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Change Your Marketing Strategy From Selling To Connecting

Embracing a Customer Centric Approach to Marketing Your Brand


The internet has become an invaluable tool for consumers across the globe. Whether you are writing a research paper, watching videos, searching for a long-lost user manual, grocery shopping, or connecting with friends through social media, the internet has become a ‘one stop shop’ for almost every human need. Stephen (2016) stated that 87% of US adults spend 20.5 hours per week on the internet, and most of that time is spent on social media networks. As users continue to increase the amount of time spent on the internet and social media, their ability to use and manipulate social networking sites has evolved as well. Today’s tech-savvy consumers know what they want and how to get it fast and cheap. They also know exactly where to go for entertainment, news, employment, inspiration, and customer reviews and purchases. These tech-savvy consumers have also become more aware of marketing and sales tactics and grow increasingly annoyed while waiting for pop-up ads to disappear so they can continue enjoying their social media experience.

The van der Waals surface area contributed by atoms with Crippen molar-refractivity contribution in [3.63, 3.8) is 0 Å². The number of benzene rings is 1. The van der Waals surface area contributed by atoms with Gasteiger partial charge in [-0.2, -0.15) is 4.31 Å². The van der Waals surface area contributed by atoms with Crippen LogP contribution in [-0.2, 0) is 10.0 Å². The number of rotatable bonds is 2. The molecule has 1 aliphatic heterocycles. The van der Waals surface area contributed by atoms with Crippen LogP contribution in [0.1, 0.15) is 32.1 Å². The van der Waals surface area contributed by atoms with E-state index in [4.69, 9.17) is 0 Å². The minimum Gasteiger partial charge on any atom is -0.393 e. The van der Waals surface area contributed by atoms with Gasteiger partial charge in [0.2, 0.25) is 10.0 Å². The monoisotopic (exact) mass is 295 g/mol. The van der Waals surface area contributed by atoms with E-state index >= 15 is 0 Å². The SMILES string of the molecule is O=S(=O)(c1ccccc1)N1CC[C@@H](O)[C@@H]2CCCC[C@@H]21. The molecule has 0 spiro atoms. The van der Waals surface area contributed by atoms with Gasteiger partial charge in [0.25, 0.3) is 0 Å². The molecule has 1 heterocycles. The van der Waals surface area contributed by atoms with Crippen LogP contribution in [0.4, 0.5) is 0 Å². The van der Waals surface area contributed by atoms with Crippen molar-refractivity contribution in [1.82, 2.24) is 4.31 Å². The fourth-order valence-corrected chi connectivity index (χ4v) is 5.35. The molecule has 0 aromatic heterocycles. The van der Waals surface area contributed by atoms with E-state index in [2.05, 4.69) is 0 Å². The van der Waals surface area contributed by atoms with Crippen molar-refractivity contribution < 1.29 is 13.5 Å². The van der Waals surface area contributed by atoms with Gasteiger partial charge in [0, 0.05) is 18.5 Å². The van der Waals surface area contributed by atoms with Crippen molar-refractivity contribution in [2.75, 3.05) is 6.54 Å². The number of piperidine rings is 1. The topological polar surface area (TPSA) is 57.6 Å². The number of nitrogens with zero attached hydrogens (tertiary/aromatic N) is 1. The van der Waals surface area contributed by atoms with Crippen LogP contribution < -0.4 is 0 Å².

With that understanding, “marketers are increasingly seeking guidance for targeting consumers who will interact and behave in ways that are meaningful to the brand on social media” (VanMeter, Syrdal, Powell-Mantel, Grisaffe, & Nesson, 2018). In response to this problem, brands have started to shift their approach to marketing and promotion to a more customer-centric approach. By researching and targeting a narrow segment of consumers, brands can positively affect their profits by directing messages exclusively to those consumers that are most likely to purchase specific products or services.